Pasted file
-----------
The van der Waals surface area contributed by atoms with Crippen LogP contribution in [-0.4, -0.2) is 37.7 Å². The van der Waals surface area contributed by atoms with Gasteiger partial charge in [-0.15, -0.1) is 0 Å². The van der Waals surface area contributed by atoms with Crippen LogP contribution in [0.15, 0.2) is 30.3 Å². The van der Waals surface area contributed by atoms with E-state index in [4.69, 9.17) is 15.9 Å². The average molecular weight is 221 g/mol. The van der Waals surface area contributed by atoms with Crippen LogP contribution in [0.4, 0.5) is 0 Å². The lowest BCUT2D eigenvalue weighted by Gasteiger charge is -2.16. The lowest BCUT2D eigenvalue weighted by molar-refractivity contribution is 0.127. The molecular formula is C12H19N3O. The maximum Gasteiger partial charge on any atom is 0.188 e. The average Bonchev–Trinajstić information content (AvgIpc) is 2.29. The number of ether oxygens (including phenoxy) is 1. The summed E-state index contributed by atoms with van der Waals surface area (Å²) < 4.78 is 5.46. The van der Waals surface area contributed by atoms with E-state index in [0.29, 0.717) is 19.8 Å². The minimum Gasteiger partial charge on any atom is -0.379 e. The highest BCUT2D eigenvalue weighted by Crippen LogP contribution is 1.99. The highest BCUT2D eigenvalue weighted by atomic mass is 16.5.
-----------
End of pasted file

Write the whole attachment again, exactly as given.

The van der Waals surface area contributed by atoms with Crippen LogP contribution in [-0.4, -0.2) is 37.7 Å². The van der Waals surface area contributed by atoms with Gasteiger partial charge in [-0.15, -0.1) is 0 Å². The van der Waals surface area contributed by atoms with Crippen LogP contribution in [0.15, 0.2) is 30.3 Å². The van der Waals surface area contributed by atoms with E-state index in [4.69, 9.17) is 15.9 Å². The average molecular weight is 221 g/mol. The van der Waals surface area contributed by atoms with Crippen LogP contribution in [0.4, 0.5) is 0 Å². The lowest BCUT2D eigenvalue weighted by Gasteiger charge is -2.16. The lowest BCUT2D eigenvalue weighted by molar-refractivity contribution is 0.127. The molecular formula is C12H19N3O. The maximum Gasteiger partial charge on any atom is 0.188 e. The average Bonchev–Trinajstić information content (AvgIpc) is 2.29. The number of ether oxygens (including phenoxy) is 1. The summed E-state index contributed by atoms with van der Waals surface area (Å²) < 4.78 is 5.46. The van der Waals surface area contributed by atoms with E-state index in [0.29, 0.717) is 19.8 Å². The minimum Gasteiger partial charge on any atom is -0.379 e. The highest BCUT2D eigenvalue weighted by Crippen LogP contribution is 1.99. The highest BCUT2D eigenvalue weighted by atomic mass is 16.5.